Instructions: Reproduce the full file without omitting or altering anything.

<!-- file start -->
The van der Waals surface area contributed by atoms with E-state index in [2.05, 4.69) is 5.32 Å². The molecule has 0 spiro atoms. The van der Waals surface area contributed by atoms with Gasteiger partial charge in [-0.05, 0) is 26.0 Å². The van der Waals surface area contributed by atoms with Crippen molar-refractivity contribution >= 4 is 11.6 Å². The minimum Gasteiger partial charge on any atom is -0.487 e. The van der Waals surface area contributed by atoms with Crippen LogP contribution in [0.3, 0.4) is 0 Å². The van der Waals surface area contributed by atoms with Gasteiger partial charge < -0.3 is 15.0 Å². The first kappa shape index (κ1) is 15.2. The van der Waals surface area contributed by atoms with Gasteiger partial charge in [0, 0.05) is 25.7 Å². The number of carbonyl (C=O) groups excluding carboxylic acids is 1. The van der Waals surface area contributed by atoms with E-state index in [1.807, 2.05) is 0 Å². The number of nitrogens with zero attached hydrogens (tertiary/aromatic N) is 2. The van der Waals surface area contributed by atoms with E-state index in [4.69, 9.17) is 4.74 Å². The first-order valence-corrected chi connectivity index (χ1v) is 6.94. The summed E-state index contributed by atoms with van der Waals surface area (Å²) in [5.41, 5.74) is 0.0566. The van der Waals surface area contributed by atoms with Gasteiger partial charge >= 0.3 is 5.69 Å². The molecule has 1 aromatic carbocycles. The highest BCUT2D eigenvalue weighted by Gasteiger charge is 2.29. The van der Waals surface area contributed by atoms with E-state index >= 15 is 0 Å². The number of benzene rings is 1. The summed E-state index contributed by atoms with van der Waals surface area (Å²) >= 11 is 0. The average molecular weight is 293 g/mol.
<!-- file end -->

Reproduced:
The van der Waals surface area contributed by atoms with E-state index in [2.05, 4.69) is 5.32 Å². The molecule has 0 spiro atoms. The van der Waals surface area contributed by atoms with Gasteiger partial charge in [-0.05, 0) is 26.0 Å². The van der Waals surface area contributed by atoms with Crippen molar-refractivity contribution >= 4 is 11.6 Å². The minimum Gasteiger partial charge on any atom is -0.487 e. The van der Waals surface area contributed by atoms with Crippen LogP contribution in [0.3, 0.4) is 0 Å². The van der Waals surface area contributed by atoms with Gasteiger partial charge < -0.3 is 15.0 Å². The first kappa shape index (κ1) is 15.2. The van der Waals surface area contributed by atoms with Gasteiger partial charge in [0, 0.05) is 25.7 Å². The number of carbonyl (C=O) groups excluding carboxylic acids is 1. The van der Waals surface area contributed by atoms with E-state index in [1.807, 2.05) is 0 Å². The number of nitrogens with zero attached hydrogens (tertiary/aromatic N) is 2. The van der Waals surface area contributed by atoms with E-state index in [4.69, 9.17) is 4.74 Å². The first-order valence-corrected chi connectivity index (χ1v) is 6.94. The summed E-state index contributed by atoms with van der Waals surface area (Å²) in [5.41, 5.74) is 0.0566. The van der Waals surface area contributed by atoms with Gasteiger partial charge >= 0.3 is 5.69 Å². The molecule has 1 aromatic carbocycles. The highest BCUT2D eigenvalue weighted by Gasteiger charge is 2.29. The van der Waals surface area contributed by atoms with E-state index >= 15 is 0 Å². The number of benzene rings is 1. The summed E-state index contributed by atoms with van der Waals surface area (Å²) >= 11 is 0. The average molecular weight is 293 g/mol.